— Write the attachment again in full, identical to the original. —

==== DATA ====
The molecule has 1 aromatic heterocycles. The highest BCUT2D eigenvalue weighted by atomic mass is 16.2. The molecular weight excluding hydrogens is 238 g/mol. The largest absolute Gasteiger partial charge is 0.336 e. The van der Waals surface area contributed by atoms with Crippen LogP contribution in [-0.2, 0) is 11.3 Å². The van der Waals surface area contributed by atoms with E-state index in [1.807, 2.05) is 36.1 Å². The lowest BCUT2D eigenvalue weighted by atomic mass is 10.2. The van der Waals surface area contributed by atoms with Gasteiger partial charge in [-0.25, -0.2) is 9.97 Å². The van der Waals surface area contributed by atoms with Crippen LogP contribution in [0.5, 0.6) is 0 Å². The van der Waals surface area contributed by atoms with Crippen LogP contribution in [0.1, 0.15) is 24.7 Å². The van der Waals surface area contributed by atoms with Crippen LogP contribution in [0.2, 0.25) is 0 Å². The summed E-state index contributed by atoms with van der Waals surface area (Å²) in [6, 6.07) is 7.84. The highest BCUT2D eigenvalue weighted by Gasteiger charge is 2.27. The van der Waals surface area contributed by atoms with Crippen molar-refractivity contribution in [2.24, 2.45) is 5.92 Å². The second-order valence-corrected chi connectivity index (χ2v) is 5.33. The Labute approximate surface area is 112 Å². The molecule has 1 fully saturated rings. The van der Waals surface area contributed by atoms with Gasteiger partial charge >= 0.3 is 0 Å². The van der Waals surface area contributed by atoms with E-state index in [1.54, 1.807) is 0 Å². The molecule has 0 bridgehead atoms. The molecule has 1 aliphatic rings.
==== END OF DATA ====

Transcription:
The molecule has 1 aromatic heterocycles. The highest BCUT2D eigenvalue weighted by atomic mass is 16.2. The molecular weight excluding hydrogens is 238 g/mol. The largest absolute Gasteiger partial charge is 0.336 e. The van der Waals surface area contributed by atoms with Crippen LogP contribution in [-0.2, 0) is 11.3 Å². The van der Waals surface area contributed by atoms with E-state index in [1.807, 2.05) is 36.1 Å². The lowest BCUT2D eigenvalue weighted by atomic mass is 10.2. The van der Waals surface area contributed by atoms with Gasteiger partial charge in [-0.25, -0.2) is 9.97 Å². The van der Waals surface area contributed by atoms with Crippen LogP contribution in [0.5, 0.6) is 0 Å². The van der Waals surface area contributed by atoms with Crippen LogP contribution in [0.1, 0.15) is 24.7 Å². The van der Waals surface area contributed by atoms with Crippen LogP contribution in [0.2, 0.25) is 0 Å². The summed E-state index contributed by atoms with van der Waals surface area (Å²) in [6, 6.07) is 7.84. The highest BCUT2D eigenvalue weighted by Gasteiger charge is 2.27. The van der Waals surface area contributed by atoms with Crippen molar-refractivity contribution in [2.24, 2.45) is 5.92 Å². The second-order valence-corrected chi connectivity index (χ2v) is 5.33. The Labute approximate surface area is 112 Å². The molecule has 1 fully saturated rings. The van der Waals surface area contributed by atoms with Gasteiger partial charge >= 0.3 is 0 Å². The van der Waals surface area contributed by atoms with E-state index in [1.54, 1.807) is 0 Å². The molecule has 0 bridgehead atoms. The molecule has 1 aliphatic rings.